What Are Good Credit Card Goals for Recent Graduates?
Credit cards are powerful tools. They offer flexibility and protections that can be handy as new grads manage the expenses of adulthood. Recent college graduates using credit cards should focus on one main goal: learning to use credit cards responsibly. Here’s how to begin:
Work on building your credit history. Good credit can help if you hope to buy a home or start a business. You can use a credit card to build a strong credit history.
A credit card is a useful tool for building credit because interest is optional, says John Ulzheimer, a credit expert who has worked at credit bureau Equifax and credit-scoring company FICO. If you pay your balance in full each month, you won’t have to cover any interest charges – or carry debt.
And even if you already have some credit history, credit cards can expand it. If you have student loans, for instance, credit cards could diversify your credit profile, says Stefanie O’Connell, a millennial personal finance expert and the author of “The Broke and Beautiful Life.”
Try using a credit card to manage your budget. Spending more than you can pay off each statement period is not a good idea, but a credit card can stretch your buying power.
Say you’re waiting on your first paycheck but need to buy a few pieces for your work wardrobe; a credit card can help. You could buy what you need now, then pay it off when your paycheck arrives. If you need more time to pay off a balance, a credit card with a 0% introductory rate could give you about 12 to 18 months interest-free.
Choose credit cards instead of debit cards. Credit cards are a safer choice than debit cards for everyday purchases. Each time you use your debit card, you may be exposed to fraud.
Your debit card information can be stolen and used to duplicate your card or make purchases online. The money for those purchases comes straight from your bank account.
Credit cards aren’t immune to fraud, but they offer much more protection than debit cards. You can resolve fraudulent purchases before your statement period ends rather than the charges coming directly out of your bank account. And you’re liable for no more than $50 in charges.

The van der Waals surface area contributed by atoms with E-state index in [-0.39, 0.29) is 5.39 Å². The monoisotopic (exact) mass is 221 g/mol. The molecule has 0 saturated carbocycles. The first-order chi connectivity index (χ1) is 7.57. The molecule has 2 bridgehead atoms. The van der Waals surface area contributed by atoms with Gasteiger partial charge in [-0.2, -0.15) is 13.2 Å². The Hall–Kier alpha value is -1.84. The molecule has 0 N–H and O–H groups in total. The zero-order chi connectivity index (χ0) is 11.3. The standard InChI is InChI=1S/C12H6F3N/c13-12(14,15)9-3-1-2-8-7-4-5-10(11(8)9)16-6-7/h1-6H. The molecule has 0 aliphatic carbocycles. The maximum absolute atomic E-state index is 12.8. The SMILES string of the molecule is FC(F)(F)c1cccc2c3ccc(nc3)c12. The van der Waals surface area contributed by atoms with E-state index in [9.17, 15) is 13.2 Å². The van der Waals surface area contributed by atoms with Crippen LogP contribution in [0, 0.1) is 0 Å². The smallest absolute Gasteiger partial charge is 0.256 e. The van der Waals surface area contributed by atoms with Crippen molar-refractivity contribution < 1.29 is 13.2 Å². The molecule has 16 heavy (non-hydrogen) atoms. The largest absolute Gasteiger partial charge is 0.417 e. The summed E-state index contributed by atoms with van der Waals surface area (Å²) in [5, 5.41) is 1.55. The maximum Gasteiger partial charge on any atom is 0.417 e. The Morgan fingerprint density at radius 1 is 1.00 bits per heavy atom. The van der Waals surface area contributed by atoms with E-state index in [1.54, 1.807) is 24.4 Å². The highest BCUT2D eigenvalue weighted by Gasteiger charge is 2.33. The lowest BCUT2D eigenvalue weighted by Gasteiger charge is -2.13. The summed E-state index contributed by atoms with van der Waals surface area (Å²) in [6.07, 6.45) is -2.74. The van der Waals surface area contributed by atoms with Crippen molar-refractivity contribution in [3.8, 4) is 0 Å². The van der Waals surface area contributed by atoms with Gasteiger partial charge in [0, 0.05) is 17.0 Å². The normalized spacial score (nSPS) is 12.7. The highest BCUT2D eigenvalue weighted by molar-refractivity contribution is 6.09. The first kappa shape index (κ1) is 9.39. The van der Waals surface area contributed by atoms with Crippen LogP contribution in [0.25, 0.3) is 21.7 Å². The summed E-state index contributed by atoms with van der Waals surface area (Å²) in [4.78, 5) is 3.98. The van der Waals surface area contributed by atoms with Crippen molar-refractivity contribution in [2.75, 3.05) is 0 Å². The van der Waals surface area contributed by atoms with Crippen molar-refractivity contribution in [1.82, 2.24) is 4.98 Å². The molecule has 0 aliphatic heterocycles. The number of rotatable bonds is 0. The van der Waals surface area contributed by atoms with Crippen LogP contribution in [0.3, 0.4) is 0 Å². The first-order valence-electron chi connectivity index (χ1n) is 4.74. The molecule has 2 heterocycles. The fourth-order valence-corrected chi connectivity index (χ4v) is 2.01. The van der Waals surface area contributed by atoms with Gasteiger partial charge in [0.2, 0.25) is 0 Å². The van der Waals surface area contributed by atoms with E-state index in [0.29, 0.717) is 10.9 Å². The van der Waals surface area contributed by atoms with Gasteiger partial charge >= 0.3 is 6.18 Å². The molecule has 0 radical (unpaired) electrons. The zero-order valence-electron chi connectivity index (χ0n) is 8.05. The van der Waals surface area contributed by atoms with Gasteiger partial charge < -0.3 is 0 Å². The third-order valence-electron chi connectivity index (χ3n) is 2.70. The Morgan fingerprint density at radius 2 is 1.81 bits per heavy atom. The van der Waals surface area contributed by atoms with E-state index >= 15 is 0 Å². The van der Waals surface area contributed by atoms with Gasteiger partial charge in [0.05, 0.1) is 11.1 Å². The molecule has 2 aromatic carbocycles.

Upgrade to a credit card with purchase protection. Whether you’re setting up a new apartment or investing in a mobile device, purchase protection benefits that come with your credit card can cover theft or accidental damage. For instance, your credit card might extend a manufacturer’s warranty or refund the cost of lost or stolen items.
“New grads are going to start making more money and buying more expensive things. It’s time to convert from cash, debit cards and prepaid debit cards to legitimate credit cards,” Ulzheimer says.
What Kind of Cards Should Recent College Graduates Get?
New grads will find that a no-frills credit card can meet their needs for now.
“Recent grads should consider starting with a basic, no-fee credit card,” O’Connell says.
Ditch student, starter, secured or prepaid cards, and move to an unsecured card, which doesn’t require a deposit to open the account, Ulzheimer says. Cash back cards can be a good fit for recent graduates because the value of rewards is easy to understand, he adds.
Still, O’Connell says a secured card could be a good choice for graduates who can’t otherwise qualify for a credit card. You can use it to establish a solid credit history, then progress to an unsecured card.
Find a card that offers rewards, benefits, consumer protections and flexibility, with no or low expenses. That way, you get the perks of a credit card without taking on major costs.
Do not let rewards and sign-up bonuses distract you, O’Connell warns. They can be helpful, but the practical aspects of credit cards are more important at this life stage. For instance, compare interest rates on cards in case you have to carry a balance.
To this advice, she adds: “Look for a card that doesn’t have an annual fee. And if you plan to travel after graduation, try to find a card that doesn’t have foreign transaction fees.”
Recent college graduates should seek these credit card features, listed in order of importance: